- PHOTO BY STEVE E MILLER
When a passionate winemaker produces an exemplary wine that’s expressive of its place of origin, critics are quick to praise them as “cult” brands. But such wines are extremely limited, difficult to find in the marketplace, and rarely repeated. That said, we’re fortunate in SLO County to have more than a handful of artistic winemakers that produce singular wines, most vintages. One such superstar who came onto the wine scene 12 years ago is French-born Stephan Asseo, the talent behind L’Aventure in Paso Robles.
Stephan earned the respect of his peers and critics when he started making his distinctive wines in 1998. Over the past decade his reputation landed him in more nationally published magazines and newspapers than any Central Coast winemaker I’ve witnessed in 20 years. Like Robert Mondavi was to Napa Valley, Stephan’s face is one of the most recognized in Paso Robles, despite the fact he isn’t a local pioneer.
“After 18 years making wine in Bordeaux, you always have a wine you love and want to make again,” Stephan explained. “But you have to learn about your terroir, and making wine with what the natural soils give you. You should make wine that’s balanced and gives you pleasure.” He believes we intellectualize wine too much, and said it’s really about whether we like it or not: “I can explain why I like a wine or why I don’t.”
- PHOTO BY STEVE E. MILLER
- CRAZY BLENDS: French-born winemaker Stephan Asseo is known for his unusual and elegant wines.
In 2008, he followed his instincts and decided L’Aventure would be 100 percent estate grown. And it was a difficult growing season last year—he and his neighbors lost Cabernet due to shatter, the result of inclement weather that spring. Nevertheless his 2008 barrel samples were bold yet elegant and balanced. His vineyard has 2,100 vines per acre (most California vineyards have 750 vines per acre) which yields one bottle per vine. In his continual endeavor to improve quality, Stephan has decided to employ biodynamic techniques in his vineyards.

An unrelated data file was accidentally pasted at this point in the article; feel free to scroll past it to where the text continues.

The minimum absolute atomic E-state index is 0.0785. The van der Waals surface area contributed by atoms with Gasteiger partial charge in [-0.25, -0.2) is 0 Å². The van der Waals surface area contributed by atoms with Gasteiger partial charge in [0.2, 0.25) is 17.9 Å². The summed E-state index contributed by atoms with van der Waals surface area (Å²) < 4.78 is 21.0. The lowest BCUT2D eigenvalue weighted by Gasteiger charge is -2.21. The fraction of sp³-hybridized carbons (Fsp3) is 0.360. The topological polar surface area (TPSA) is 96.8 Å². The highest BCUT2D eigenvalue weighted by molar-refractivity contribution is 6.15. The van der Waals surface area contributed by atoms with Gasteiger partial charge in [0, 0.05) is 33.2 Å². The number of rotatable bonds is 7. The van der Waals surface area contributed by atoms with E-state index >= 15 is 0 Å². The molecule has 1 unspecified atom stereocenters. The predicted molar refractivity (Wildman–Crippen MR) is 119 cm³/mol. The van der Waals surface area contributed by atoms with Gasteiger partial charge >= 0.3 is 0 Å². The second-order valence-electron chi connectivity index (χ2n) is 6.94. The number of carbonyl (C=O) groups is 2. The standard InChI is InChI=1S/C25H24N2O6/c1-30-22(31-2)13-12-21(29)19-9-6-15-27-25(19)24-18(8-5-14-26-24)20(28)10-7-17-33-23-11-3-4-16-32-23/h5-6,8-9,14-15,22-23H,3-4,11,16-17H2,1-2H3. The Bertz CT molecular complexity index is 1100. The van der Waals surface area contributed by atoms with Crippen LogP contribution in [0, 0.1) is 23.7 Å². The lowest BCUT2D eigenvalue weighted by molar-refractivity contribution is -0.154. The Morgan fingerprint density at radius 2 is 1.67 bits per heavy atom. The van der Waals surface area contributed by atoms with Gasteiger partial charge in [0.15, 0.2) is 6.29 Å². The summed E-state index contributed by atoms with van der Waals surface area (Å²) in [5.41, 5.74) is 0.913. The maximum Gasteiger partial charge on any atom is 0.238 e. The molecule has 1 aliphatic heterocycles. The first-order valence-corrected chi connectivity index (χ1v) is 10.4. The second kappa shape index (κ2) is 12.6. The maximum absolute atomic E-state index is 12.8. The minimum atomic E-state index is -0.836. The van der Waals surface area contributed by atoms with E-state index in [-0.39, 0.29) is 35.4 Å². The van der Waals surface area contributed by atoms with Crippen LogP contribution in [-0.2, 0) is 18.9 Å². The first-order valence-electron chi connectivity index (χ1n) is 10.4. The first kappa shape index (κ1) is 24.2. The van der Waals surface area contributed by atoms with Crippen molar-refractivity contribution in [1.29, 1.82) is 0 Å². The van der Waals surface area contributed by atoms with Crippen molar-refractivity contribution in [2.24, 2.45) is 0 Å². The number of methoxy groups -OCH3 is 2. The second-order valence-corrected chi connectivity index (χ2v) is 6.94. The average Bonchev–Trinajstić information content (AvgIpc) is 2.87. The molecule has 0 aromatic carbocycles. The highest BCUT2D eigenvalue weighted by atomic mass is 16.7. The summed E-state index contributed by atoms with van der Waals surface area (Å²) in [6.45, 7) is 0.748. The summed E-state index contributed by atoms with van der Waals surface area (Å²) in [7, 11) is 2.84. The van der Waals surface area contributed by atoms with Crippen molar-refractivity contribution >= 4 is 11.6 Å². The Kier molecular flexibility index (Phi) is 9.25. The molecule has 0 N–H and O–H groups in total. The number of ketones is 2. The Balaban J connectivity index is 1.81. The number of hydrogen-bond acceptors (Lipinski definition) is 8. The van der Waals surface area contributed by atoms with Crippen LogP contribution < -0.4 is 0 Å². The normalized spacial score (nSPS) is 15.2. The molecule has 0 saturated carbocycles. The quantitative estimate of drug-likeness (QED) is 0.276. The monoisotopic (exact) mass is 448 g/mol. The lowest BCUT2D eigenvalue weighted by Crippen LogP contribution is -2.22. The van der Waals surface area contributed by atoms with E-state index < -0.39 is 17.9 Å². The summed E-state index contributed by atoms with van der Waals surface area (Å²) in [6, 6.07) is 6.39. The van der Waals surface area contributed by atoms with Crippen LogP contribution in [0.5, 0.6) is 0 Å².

“So many wines look and taste the same, it’s important to keep your style. For the pleasure of your customers you need more diversity in the wines offered,” he stressed. “With more and more wines coming out you can’t have one mold, like Napa Cabernet or Chardonnay.”
- FRIDAY THROUGH SUNDAY, MAY 15 – 17 THE 27TH ANNUAL PASO ROBLES WINE FESTIVAL: If you’ve attended this popular tasting you know it draws a friendly crowd who love Paso Robles’ wines. The Paso Robles Wine Country Alliance (PRWCA) adds something new and fun during this festival. This year, they’re offering a new service: bring your used wine corks to the “Sip the Good Life” booth on Saturday for recycling and you’ll be entered for a chance to win a premium wine country package, courtesy of Justin Vineyards. There’s also a demonstration kitchen featuring local chefs, and Artisan Alley to showcase Paso’s artisanal olive oils, cheeses and more. Friday through Sunday, individual events are happening at 140 wineries (including L’Aventure) along Paso Robles’ wine trails, providing great wines and foods, live entertainment or seminars, and winemakers’ dinners; prices vary. City Park features the Reserve Tasting Friday from 4 to 6 p.m. showcasing 50 wineries and a new wine auction, $125 per person. Saturday afternoon the premium tasting in City Park from 1 to 5 p.m., $75 per person, has more than 90 wineries, wine country cuisine, and live music. Tickets must be purchased in advance online at pasowine.com. Tickets will be available at the door from 2 until 5 p.m. for only $55, or $45 for locals with proof of address.
A visit to L’Aventure, two miles off the more traveled path, puts you in the heart of Stephan Vineyard, where he built his winery and the small tasting room. This is no retail market with hats and cheap jewelry; visitors pay only $10 to taste these extraordinary wines, priced $25 to $85, and take home the stemless Riedel glass. Stephan says his only exception is the sale of wine books. “L’Aventure isn’t on the most trafficked road in Paso but the people who come here aren’t just coming for a glass of wine. They come to taste L’Aventure.” And a visit here is a grand adventure.